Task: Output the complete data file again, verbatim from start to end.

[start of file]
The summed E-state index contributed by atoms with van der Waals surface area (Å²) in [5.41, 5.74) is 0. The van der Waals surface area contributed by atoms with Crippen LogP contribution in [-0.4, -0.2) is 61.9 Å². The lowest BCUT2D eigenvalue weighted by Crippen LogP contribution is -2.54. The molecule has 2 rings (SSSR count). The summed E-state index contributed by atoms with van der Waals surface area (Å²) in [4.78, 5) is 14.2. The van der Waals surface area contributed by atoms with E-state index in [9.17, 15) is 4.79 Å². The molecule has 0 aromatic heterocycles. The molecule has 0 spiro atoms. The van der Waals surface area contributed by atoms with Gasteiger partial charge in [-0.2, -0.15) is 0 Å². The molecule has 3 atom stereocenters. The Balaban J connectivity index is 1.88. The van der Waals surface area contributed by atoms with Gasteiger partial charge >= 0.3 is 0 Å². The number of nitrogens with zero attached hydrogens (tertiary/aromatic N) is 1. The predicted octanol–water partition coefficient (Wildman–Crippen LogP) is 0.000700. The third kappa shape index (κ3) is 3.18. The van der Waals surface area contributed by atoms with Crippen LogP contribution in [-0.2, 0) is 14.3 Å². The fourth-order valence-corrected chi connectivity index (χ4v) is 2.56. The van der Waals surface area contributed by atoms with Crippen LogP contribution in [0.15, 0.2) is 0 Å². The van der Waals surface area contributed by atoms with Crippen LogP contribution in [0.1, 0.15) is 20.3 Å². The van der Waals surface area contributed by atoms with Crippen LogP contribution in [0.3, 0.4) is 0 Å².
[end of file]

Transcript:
The summed E-state index contributed by atoms with van der Waals surface area (Å²) in [5.41, 5.74) is 0. The van der Waals surface area contributed by atoms with Crippen LogP contribution in [-0.4, -0.2) is 61.9 Å². The lowest BCUT2D eigenvalue weighted by Crippen LogP contribution is -2.54. The molecule has 2 rings (SSSR count). The summed E-state index contributed by atoms with van der Waals surface area (Å²) in [4.78, 5) is 14.2. The van der Waals surface area contributed by atoms with E-state index in [9.17, 15) is 4.79 Å². The molecule has 0 aromatic heterocycles. The molecule has 0 spiro atoms. The van der Waals surface area contributed by atoms with Gasteiger partial charge in [-0.2, -0.15) is 0 Å². The molecule has 3 atom stereocenters. The Balaban J connectivity index is 1.88. The van der Waals surface area contributed by atoms with Gasteiger partial charge >= 0.3 is 0 Å². The number of nitrogens with zero attached hydrogens (tertiary/aromatic N) is 1. The predicted octanol–water partition coefficient (Wildman–Crippen LogP) is 0.000700. The third kappa shape index (κ3) is 3.18. The van der Waals surface area contributed by atoms with Crippen LogP contribution in [-0.2, 0) is 14.3 Å². The fourth-order valence-corrected chi connectivity index (χ4v) is 2.56. The van der Waals surface area contributed by atoms with Crippen LogP contribution in [0.15, 0.2) is 0 Å². The van der Waals surface area contributed by atoms with Crippen LogP contribution in [0.1, 0.15) is 20.3 Å². The van der Waals surface area contributed by atoms with Crippen LogP contribution in [0.3, 0.4) is 0 Å².